Carcinogenic semicarbazide induces sequence-specific DNA damage through the generation of reactive oxygen species and the derived organic radicals
Mie University, Tu, Mie, JapanMutation Research/Fundamental and Molecular Mechanisms of Mutagenesis (Impact Factor: 3.68). 05/2003; 536(1-2):91-101. DOI: 10.1016/S1383-5718(03)00030-5
Semicarbazide, a hydrazine derivative, is carcinogenic to mice but shows no or little mutagenicity in the Salmonella-microsome test. To clarify whether or not the genotoxic mechanism contributes to the non-mutagenic carcinogenicity of semicarbazide, we investigated DNA damage induced by semicarbazide using 32P-5'-end-labeled DNA fragments obtained from the c-Ha-ras-1 protooncogene and the p53 tumor suppressor gene. Semicarbazide caused DNA damage frequently at the thymine and cytosine residues in the presence of Cu(II). Catalase and bathocuproine partially inhibited DNA damage, suggesting that hydrogen peroxide plus Cu(I) participates in DNA damage. When a high concentration of semicarbazide was used in the presence of catalase, DNA damage was induced, especially at G in 5'-AG and slightly at 5'-G in GG and GGG sequences. An electron paramagnetic resonance (EPR) spectroscopic study has confirmed that the reaction of semicarbazide with Cu(II) produces carbamoyl radicals (z.rad;CONH(2)), possibly generated via the nitrogen-centered radicals of semicarbazide. Azodicarbonamide also produced carbamoyl radicals and induced DNA damage frequently at 5'-G in GG and GGG sequences, suggesting that carbamoyl radicals participate in this sequence-specific DNA damage by semicarbazide. On the basis of our previous reports, we consider that the sequence-specific DNA damage at G in 5'-AG in the present study is due to the nitrogen-centered radicals. This study has shown that semicarbazide induces DNA damage in the presence of Cu(II) through the formation of hydrogen peroxide and Cu(I). In addition, semicarbazide-derived free radicals participate in DNA damage. DNA damage induced by these reactive species may be relevant to the carcinogenicity of semicarbazide.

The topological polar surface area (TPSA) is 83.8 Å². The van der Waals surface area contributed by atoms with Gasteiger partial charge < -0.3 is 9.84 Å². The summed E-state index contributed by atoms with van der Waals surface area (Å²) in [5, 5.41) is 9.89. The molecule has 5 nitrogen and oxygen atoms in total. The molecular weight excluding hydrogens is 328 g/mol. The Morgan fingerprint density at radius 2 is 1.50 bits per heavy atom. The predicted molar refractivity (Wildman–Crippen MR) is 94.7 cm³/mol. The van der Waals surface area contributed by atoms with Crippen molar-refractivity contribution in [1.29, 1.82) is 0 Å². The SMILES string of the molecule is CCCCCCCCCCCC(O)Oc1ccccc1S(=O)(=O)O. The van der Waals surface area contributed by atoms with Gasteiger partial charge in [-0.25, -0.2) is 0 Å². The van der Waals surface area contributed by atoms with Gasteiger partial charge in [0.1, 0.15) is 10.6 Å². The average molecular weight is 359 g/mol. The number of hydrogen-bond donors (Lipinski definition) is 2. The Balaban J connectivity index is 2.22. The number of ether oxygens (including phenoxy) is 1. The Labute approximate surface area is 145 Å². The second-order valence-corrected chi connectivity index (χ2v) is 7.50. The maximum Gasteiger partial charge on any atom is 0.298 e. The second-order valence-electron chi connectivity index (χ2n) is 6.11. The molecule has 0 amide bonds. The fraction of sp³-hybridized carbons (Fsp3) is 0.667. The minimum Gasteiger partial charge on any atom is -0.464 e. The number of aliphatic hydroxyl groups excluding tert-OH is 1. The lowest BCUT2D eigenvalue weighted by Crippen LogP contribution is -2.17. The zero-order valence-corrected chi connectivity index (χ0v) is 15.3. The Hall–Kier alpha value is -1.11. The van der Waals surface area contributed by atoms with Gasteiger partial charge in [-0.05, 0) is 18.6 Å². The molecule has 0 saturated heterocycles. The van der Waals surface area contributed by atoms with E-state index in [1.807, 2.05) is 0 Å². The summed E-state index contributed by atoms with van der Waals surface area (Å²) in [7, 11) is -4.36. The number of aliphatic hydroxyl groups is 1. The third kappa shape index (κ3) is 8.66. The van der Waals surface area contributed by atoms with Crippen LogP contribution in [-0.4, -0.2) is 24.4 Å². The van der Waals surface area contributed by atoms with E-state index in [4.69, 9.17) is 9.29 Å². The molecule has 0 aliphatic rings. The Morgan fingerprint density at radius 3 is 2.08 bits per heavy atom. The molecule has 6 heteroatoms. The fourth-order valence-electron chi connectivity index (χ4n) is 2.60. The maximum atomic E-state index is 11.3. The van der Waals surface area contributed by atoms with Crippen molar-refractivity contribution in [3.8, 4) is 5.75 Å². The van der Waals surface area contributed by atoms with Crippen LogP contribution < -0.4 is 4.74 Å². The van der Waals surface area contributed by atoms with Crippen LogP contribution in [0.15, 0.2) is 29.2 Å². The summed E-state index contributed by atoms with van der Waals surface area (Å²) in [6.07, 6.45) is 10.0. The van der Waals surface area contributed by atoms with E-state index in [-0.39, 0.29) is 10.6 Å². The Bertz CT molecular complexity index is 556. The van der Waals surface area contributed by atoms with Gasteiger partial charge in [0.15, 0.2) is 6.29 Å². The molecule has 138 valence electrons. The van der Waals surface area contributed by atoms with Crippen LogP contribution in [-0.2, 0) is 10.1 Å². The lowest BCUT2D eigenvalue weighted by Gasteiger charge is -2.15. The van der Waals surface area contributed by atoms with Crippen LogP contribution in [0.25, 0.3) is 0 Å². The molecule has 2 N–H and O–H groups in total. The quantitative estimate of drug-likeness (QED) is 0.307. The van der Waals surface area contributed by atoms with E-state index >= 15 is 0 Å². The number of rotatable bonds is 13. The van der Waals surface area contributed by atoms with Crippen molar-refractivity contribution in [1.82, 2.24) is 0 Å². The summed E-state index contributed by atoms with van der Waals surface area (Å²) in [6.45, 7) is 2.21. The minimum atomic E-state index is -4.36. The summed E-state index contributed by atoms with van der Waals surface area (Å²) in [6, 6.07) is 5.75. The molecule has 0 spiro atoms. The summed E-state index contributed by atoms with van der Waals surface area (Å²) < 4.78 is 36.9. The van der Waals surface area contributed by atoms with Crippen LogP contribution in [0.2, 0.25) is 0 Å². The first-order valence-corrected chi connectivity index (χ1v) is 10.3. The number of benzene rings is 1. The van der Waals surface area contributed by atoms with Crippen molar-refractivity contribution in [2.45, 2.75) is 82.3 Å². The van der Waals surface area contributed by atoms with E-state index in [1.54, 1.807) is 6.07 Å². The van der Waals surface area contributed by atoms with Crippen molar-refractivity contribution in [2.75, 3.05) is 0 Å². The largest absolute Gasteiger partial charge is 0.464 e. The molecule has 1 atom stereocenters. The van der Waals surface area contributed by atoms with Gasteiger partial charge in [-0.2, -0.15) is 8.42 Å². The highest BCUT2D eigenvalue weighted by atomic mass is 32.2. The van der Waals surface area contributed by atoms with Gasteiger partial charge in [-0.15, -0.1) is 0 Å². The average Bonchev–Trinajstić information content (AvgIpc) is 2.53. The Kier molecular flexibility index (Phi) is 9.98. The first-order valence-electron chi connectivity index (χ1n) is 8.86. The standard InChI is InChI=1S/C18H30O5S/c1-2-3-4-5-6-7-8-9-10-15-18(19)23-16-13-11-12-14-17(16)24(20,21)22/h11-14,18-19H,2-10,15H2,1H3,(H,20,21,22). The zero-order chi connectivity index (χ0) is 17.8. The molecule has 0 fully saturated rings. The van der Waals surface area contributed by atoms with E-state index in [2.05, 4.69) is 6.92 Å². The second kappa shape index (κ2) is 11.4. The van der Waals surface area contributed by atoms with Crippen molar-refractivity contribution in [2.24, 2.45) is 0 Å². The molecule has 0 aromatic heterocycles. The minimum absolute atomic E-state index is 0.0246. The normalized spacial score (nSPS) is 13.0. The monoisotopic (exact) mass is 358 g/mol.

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ABSTRACT: Contaminants are a vast subject area of food safety and quality. They are generally divided into chemical, microbiological and physical classes and are present in our food chain from raw materials to finished products. They are the subject of international and national legislation that has widened to cover more and more contaminant classes and food categories. In addition, consumers have become increasingly aware of and alarmed by their risks, whether rightly or not. What is the food industry doing to ensure the safety and quality of the products we feed our children? This is a valid question which this article attempts to address from an industrial viewpoint. Chemical food safety is considered a complex field where the risk perception of consumers is often the highest. The effects of chronic or acute exposure to chemical carcinogens may cause disease conditions long after exposure that can be permanently debilitating or even fatal. It is also a moving target, as knowledge about the toxicity and occurrence data of new chemical contaminants continues to be generated. Their identification, prevention and management are challenges to the food industry as a whole. A reminder of the known chemical hazards in the food chain will be presented with an emphasis on the use of early warning to identify potential new contaminants. Early warning is also a means of prevention, anticipating food safety concerns before they become issues to manage. Current best management practices including Hazard Analysis and Critical Control Points relating to the supply chain of baby foods and infant formulae will be developed. Finally, key lessons from a case study on recent contamination issues in baby food products will be presented.01/2007; 60:65-78. DOI:10.1159/000106361